History, I therefore suggest, requires humility, patience, penitence and love. Just because we want to think clearly, that doesn’t mean we can escape the methodological demands of Christian virtue. To cash these out: it requires humility, to understand the thoughts of the people who thought differently from ourselves; patience, to go on working with the data and resist premature conclusions; penitence, to acknowledge that our traditions may have distorted original meanings and that we have preferred the distortions to the originals; and love, in that genuine history, like all genuine knowledge, involves the delighted affirmation of realities and events outside ourselves, and thoughts different from our own.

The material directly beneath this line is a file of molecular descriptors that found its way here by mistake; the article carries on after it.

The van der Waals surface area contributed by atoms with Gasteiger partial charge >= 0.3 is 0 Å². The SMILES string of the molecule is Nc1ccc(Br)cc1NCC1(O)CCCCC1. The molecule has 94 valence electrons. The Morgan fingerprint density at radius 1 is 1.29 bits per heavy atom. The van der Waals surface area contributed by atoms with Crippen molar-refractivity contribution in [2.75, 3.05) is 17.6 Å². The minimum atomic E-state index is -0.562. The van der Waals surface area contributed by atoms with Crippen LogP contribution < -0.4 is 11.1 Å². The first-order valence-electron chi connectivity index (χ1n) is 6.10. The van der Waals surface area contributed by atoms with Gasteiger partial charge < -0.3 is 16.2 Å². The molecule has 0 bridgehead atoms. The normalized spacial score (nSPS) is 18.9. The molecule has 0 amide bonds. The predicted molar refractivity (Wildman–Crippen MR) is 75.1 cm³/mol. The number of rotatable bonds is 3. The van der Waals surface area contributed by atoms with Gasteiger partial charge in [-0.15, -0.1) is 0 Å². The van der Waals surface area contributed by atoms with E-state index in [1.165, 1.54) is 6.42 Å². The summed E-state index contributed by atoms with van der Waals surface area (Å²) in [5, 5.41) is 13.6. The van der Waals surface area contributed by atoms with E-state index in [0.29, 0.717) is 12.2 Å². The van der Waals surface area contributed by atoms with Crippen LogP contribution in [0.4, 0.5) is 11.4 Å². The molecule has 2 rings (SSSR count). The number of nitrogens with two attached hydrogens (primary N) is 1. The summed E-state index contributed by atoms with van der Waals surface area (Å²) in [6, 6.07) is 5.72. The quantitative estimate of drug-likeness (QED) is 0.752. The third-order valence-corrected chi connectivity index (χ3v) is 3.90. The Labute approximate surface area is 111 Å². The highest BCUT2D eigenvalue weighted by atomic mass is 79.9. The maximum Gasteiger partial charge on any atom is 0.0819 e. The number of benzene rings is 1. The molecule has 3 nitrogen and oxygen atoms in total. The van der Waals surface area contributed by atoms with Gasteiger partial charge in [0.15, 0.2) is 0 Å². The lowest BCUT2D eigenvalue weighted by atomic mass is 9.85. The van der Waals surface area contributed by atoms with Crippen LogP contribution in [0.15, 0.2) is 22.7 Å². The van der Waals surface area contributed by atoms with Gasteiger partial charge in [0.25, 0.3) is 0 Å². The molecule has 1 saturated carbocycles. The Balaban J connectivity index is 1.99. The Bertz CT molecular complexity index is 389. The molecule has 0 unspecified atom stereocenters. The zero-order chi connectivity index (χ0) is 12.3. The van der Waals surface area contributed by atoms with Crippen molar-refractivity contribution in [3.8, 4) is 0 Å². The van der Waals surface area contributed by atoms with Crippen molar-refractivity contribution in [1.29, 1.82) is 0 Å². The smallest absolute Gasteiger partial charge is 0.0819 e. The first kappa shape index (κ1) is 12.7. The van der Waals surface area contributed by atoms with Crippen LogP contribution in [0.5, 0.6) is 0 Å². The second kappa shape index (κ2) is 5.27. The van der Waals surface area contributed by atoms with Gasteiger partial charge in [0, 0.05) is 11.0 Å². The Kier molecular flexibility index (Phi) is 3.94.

N.T. Wright, History and Eschatology: Jesus and the Promise of Natural Theology, 77.